Friday, July 28, 2017


I didn't expect to wake up to this:
A months-long effort by Senate Republicans to pass health legislation collapsed early Friday after GOP Senator John McCain joined two of his colleagues to block a stripped-down Obamacare repeal bill....

The decision by McCain to vote no came after weeks of brinkmanship and after his dramatic return from cancer treatment to cast the 50th vote to start debate on the bill earlier this week. The GOP’s ‘skinny’ repeal bill was defeated 49-51, falling just short of the 50 votes needed to advance it. Republicans Susan Collins of Maine and Lisa Murkowski also voted against it.
Let's not give McCain all the credit for this. Anti-repeal activists fought fiercely. Democratic senators hung tough. And the two other Republicans who voted no showed courage.

And yet that wouldn't have been enough if McCain hadn't voted the way he did. And why did he even need to think about this vote? According to one recent poll, GOP health care proposals poll poll at 6% approval in Arizona. (And that's a survey in which Donald Trump has a not-terrible 47% approval rating.) But the unpopularity of the legislation doesn't matter. The junior senator from Arizona, Jeff Flake -- touted as a principled maverick in today's David Brooks column -- dutifully voted yes, and also dutifully tried to wrest a yes vote from McCain on the Senate.
Eventually, Flake was dispatched to talk to McCain.

He obliged, walked over to McCain and asked Graham to move over one seat. But McCain did not acknowledge Flake, focusing instead on Murkowski and Collins.

That left Flake, one of the most polite members of the Senate, leaning into the conversation uncomfortably with a pained look on his face, as if he had to tell his father that he had run over the family dog with his car.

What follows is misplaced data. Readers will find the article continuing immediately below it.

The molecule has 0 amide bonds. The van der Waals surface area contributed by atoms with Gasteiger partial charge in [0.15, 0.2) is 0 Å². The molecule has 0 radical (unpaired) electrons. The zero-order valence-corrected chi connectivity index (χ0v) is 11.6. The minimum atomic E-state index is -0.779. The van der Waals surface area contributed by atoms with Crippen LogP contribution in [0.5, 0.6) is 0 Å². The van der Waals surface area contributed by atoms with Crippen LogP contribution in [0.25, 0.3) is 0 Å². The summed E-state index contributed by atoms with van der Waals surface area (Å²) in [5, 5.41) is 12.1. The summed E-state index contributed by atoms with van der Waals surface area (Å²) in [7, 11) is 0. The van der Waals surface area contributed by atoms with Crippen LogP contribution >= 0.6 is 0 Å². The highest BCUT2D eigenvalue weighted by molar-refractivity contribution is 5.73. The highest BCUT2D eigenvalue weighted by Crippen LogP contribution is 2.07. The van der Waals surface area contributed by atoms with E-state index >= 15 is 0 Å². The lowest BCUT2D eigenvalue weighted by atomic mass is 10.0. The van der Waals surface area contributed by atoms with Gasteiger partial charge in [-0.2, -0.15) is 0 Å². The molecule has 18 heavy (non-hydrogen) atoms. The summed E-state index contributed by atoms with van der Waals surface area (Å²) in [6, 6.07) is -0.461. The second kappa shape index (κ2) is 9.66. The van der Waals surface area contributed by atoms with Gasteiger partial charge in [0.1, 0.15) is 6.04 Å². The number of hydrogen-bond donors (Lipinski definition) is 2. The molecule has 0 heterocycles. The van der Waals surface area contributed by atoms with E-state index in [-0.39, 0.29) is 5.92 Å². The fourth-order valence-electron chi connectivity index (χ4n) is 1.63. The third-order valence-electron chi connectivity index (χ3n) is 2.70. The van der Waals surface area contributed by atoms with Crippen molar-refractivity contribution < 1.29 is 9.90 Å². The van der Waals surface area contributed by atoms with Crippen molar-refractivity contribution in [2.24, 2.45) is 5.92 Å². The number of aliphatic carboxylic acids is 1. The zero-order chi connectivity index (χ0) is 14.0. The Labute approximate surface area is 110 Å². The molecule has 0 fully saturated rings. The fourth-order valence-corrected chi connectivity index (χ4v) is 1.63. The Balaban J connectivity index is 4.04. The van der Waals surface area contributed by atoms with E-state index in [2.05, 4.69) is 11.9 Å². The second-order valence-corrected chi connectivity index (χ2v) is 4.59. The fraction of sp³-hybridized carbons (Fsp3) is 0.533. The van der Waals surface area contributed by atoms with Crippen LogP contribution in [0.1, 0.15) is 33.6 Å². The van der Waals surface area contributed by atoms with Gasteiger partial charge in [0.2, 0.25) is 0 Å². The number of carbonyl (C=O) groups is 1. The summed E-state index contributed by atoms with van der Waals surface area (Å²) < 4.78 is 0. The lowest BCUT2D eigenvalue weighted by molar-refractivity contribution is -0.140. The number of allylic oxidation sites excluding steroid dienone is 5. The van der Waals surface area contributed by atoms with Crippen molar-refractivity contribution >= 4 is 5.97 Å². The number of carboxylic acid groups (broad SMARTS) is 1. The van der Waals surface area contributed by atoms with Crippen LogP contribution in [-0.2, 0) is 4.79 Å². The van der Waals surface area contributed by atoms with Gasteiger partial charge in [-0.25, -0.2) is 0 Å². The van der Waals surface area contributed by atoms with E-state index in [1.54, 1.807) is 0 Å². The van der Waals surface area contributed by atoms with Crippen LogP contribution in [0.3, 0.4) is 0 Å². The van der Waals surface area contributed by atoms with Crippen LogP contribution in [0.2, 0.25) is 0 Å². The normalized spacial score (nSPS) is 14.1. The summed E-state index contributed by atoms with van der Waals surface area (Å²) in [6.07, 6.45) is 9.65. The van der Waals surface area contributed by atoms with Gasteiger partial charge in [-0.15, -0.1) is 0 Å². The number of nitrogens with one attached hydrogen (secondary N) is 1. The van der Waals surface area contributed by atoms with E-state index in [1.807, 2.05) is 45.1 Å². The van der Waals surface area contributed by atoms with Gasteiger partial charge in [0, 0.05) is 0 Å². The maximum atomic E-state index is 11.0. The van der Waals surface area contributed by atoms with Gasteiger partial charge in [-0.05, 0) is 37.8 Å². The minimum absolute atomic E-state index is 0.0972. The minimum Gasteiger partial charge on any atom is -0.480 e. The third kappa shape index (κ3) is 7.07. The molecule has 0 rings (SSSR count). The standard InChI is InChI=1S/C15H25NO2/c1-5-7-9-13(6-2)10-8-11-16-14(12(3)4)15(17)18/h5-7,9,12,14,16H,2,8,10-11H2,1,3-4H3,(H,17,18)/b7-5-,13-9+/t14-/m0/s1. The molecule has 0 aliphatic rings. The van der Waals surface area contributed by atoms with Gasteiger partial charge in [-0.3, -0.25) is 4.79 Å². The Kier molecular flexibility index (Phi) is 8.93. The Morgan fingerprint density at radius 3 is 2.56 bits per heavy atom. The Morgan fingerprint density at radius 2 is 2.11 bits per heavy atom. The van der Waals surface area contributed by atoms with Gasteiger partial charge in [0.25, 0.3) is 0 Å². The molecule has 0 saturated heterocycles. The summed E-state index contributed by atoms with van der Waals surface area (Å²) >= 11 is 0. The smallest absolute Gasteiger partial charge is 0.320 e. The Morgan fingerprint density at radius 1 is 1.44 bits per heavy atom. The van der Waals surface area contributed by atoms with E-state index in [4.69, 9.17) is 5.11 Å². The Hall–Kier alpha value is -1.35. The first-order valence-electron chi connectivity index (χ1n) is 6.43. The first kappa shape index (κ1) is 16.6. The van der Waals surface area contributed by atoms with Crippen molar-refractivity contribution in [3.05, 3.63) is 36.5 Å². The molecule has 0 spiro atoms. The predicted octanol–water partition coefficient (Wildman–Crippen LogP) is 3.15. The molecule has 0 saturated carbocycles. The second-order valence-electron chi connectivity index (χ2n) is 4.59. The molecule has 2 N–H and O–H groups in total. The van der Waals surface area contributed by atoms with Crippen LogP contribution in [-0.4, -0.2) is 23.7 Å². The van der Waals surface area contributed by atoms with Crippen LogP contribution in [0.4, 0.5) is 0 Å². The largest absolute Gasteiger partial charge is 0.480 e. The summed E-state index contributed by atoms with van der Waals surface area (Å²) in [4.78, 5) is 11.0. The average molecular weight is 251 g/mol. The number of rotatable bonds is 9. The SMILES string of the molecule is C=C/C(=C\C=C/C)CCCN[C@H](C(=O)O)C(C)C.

Forty-nine Republicans voted yes on this massively unpopular bill. And I'm nearly certain that the number would have been fifty if McCain had had just a blood clot on the brain -- my ninety-year-old mother recently survived one of those -- rather than a glioblastoma, a particularly virulent form of cancer.

If he were healthy, McCain wouldn't be up for reelection until 2022, when he'd be 86. This was likely to be his last term, regardless of his health. And yet it took until now for him to make a serious break with his party -- a break he could have made just by staying in Arizona and not voting to allow consideration of the McConnell bills in the first place.

And despite his multiple denunciations of the process this week, he apparently came close to voting for the bill anyway:
Senators had no idea where McCain would land throughout much of Thursday, saying he vacillated in his position as the chaotic day unfolded. They had heard rumblings of three “nos” as early as Thursday afternoon, and one Republican insisted that the GOP could have secured McCain’s support had the vote been held earlier in the day.
The colleagues who joined him in a news conference, Lindsey Graham and Ron Johnson, warned that they might vote no and then acquiesced. They still have careers they want to maintain. John McCain doesn't -- yet this vote was a near thing for him. The same goes for Capito and Heller and other people who wrung their hands throughout the process and voted yes anyway.

Death saved the ACA from Republican partisanship. I'm not sure there was anything short of death that could have done this.

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